It is reasonably widely accepted that Osama bin Laden was able to stay in the Pakistan town of Abbottabad because he had the protection of Pakistan’s military, in particular its powerful Inter Services Intelligence organisation. It would have been all but impossible for bin Laden to have stayed in one place in Pakistan without the ISI knowing, implying it at least tolerated his presence. More likely, the ISI’s involvement was more active than mere tolerance.
The question is, then, no longer whether bin Laden had the active support of the ISI but why Pakistan’s premier intelligence organisation — from a country that is long-time ally of the United States — would host the US’s No.1 enemy on its soil. At risk is not just the defence relationship with the US but, more importantly, the major strategic deterrent to Pakistan’s principle enemy, India. It also risks the important $7.5 billion US aid budget to Pakistan.
The answer, in short, is that Pakistan needs to retain a strong alliance with Afghanistan, no matter who is in power, more than it needs the US. Pakistan did an assessment of its medium- and longer-term relationship with the US when the US decided, as the head of a coalition, to invade Afghanistan.
Having closely watched — and participated in — Afghanistan’s resistance to the earlier Soviet invasion, there was a keen awareness of the US-led coalition’s likely chances of success. They were deemed to be zero in the long term and events appear to be proving that assessment to be correct.
Pakistan is much less concerned by a Taliban-led government, with which it previously had a functional relationship, and is much more concerned about India’s longer-term intentions. India and Pakistan have had numerous armed conflicts and been openly at war with each other three times (1947, 1965, 1971), a fourth time undeclared (1999).
While India would be very careful to go to war with the nuclear-armed Pakistan again, continuing tensions keep that possibility alive. Pakistan then needs to consider its options if such an invasion comes to pass.
In the first instance, Pakistan does not want to alienate Afghanistan, notably if the Taliban is again in power, or if it is part of an increasingly likely coalition or power-sharing arrangement. An alienated Afghanistan could, under India’s considerable influence, ally itself and trap Pakistan in the middle.
Conversely, should India and Afghanistan go to war again, Pakistani forces would likely fare poorly against the numerically much larger Indian forces and would need to be able to retreat. Being able to retreat into the frontier lands that have as much or more affinity with Afghanistan than Pakistan would become necessary. It is even possible that Pakistani forces might need to retreat into Afghanistan proper. For that to happen, Pakistan would require good, reliable friends across the border.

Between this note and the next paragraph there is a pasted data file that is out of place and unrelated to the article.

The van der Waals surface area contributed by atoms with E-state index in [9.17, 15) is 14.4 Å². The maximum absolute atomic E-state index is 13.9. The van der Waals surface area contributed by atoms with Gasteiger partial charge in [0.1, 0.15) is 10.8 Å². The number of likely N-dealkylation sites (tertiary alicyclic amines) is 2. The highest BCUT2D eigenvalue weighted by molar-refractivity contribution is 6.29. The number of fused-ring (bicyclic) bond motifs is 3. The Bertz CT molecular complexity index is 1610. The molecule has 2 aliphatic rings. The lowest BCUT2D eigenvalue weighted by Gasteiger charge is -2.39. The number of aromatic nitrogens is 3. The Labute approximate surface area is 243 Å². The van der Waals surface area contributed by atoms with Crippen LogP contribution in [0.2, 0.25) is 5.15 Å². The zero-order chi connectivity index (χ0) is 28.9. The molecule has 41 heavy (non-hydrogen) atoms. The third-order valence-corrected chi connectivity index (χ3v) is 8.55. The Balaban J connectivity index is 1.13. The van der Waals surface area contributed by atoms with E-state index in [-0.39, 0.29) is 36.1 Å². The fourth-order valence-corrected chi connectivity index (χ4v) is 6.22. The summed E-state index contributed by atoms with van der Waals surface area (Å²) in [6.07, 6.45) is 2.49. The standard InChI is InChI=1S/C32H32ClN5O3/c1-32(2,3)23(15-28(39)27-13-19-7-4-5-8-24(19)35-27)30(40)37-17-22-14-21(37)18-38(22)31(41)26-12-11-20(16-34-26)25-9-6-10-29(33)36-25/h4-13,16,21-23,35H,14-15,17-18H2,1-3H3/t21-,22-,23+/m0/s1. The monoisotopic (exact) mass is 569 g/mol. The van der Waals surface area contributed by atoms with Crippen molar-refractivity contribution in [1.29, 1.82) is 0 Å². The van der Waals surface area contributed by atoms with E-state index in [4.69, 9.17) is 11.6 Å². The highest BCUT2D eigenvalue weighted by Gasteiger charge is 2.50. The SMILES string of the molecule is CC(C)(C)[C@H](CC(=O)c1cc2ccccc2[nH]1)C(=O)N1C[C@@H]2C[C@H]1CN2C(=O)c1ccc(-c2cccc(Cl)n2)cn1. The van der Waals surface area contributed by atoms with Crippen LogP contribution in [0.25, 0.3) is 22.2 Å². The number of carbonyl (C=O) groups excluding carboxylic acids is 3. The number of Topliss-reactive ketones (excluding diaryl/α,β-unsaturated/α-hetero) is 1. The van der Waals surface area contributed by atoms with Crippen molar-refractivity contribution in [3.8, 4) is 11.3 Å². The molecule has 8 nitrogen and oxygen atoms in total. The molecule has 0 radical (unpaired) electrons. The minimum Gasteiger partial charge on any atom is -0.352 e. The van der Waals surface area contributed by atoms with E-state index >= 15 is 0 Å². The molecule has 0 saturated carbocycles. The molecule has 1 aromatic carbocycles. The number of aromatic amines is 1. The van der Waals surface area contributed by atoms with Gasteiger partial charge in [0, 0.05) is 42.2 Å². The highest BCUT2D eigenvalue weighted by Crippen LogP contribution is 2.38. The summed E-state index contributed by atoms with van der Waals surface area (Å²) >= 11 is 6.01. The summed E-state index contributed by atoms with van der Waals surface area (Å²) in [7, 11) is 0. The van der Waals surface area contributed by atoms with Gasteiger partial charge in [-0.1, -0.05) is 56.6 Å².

So, understanding that it was always a question of “when” the US would leave Afghanistan, not “if” it would do so, Pakistan has looked to its longer-term strategic future. Hence its tacit support for the Taliban, if not the Islamist forces within its own territory that threaten to make the state ungovernable in current terms.
Following on from this, Pakistan offered its protection to bin Laden on the condition that he kept his presence as quiet as possible, to maintain good relations with both sides in the Afghanistan war — especially the likely winner. However, bin Laden’s network was eventually cracked, tracked and attacked.
Pakistan, of course, looks stupid in this. On one hand it territorial sovereignty has been deeply compromised. But then, this has also been the case with the use of un-manned drones to attack Taliban bases within Pakistan. Perhaps the difference here is whether actual people are inside Pakistani territory. But even that is difficult to sustain. In any case, many Pakistanis, not averse to Islamism, are deeply angry with the US and their own government.
On the other hand, if the ISI did not know that bin Laden was safely ensconced on their territory, it looks profoundly incompetent. The ISI might have several gaps in its operations, but knowing what is going on within its territory is not among them. So it now has to play especially dumb, looking quite incompetent when it has not been so.
As noted, India is unlikely to invade Pakistan knowing it has a nuclear arsenal among the largest handful in the world. But a covert war, fought by proxies, has been the state of play between the two countries more or less incessantly and this could escalate quite considerably.
Meanwhile, the US will be hoping to retain what is left of its relationship with Pakistan while it continues to have troops in Afghanistan. But one might reasonably assume that, following the draw-down of troops scheduled for 2014, Pakistan will start to look very much less important.
At such a time (and probably starting now, in reality), the US could start looking at India in a much more favourable light. The old stand-off with India when it was an ally of the USSR have long since disappeared and, as a quickly growing capitalist economy of more than a billion people, India not only starts to look like a more reliable partner but it just happens to make a convenient regional ally in the more and more lively cat-and-mouse game between the US and China.
Bin Laden is dead and Afghanistan is quickly receding as a strategic priority for the US. The real game, as it was before September 11, 2001, is China. Pakistan, inconveniently, is a friend of China. The world of “my enemy’s enemy is my friend” does not bode well for longer-term Pakistan-US relations.
Professor Damien Kingsbury is a director, Centre for Citizenship, Development and Human Rights Faculty of Arts and Education Deakin University.